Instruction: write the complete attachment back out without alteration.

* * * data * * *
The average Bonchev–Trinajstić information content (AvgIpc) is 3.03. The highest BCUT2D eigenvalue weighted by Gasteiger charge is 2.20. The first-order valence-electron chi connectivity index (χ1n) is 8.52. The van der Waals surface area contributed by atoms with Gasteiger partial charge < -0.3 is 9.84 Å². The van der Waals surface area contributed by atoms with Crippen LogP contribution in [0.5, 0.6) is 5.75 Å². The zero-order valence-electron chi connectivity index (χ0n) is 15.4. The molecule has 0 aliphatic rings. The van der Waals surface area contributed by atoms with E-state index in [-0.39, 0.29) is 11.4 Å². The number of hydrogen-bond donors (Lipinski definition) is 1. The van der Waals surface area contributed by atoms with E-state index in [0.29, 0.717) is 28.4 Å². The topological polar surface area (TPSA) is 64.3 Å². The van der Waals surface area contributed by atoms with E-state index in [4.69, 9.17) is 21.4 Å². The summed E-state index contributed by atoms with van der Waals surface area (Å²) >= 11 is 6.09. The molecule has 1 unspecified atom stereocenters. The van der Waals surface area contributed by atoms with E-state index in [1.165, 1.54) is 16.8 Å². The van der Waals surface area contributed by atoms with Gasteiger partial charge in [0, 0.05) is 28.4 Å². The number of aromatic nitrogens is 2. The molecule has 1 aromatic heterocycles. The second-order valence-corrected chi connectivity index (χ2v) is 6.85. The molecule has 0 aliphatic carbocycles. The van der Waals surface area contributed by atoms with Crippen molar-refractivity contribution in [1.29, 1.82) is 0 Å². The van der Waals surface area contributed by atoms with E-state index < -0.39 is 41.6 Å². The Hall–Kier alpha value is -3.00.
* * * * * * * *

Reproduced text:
The average Bonchev–Trinajstić information content (AvgIpc) is 3.03. The highest BCUT2D eigenvalue weighted by Gasteiger charge is 2.20. The first-order valence-electron chi connectivity index (χ1n) is 8.52. The van der Waals surface area contributed by atoms with Gasteiger partial charge < -0.3 is 9.84 Å². The van der Waals surface area contributed by atoms with Crippen LogP contribution in [0.5, 0.6) is 5.75 Å². The zero-order valence-electron chi connectivity index (χ0n) is 15.4. The molecule has 0 aliphatic rings. The van der Waals surface area contributed by atoms with E-state index in [-0.39, 0.29) is 11.4 Å². The number of hydrogen-bond donors (Lipinski definition) is 1. The van der Waals surface area contributed by atoms with E-state index in [0.29, 0.717) is 28.4 Å². The topological polar surface area (TPSA) is 64.3 Å². The van der Waals surface area contributed by atoms with E-state index in [4.69, 9.17) is 21.4 Å². The summed E-state index contributed by atoms with van der Waals surface area (Å²) >= 11 is 6.09. The molecule has 1 unspecified atom stereocenters. The van der Waals surface area contributed by atoms with E-state index in [1.165, 1.54) is 16.8 Å². The van der Waals surface area contributed by atoms with Gasteiger partial charge in [0, 0.05) is 28.4 Å². The number of aromatic nitrogens is 2. The molecule has 1 aromatic heterocycles. The second-order valence-corrected chi connectivity index (χ2v) is 6.85. The molecule has 0 aliphatic carbocycles. The van der Waals surface area contributed by atoms with Crippen molar-refractivity contribution in [1.29, 1.82) is 0 Å². The van der Waals surface area contributed by atoms with E-state index < -0.39 is 41.6 Å². The Hall–Kier alpha value is -3.00.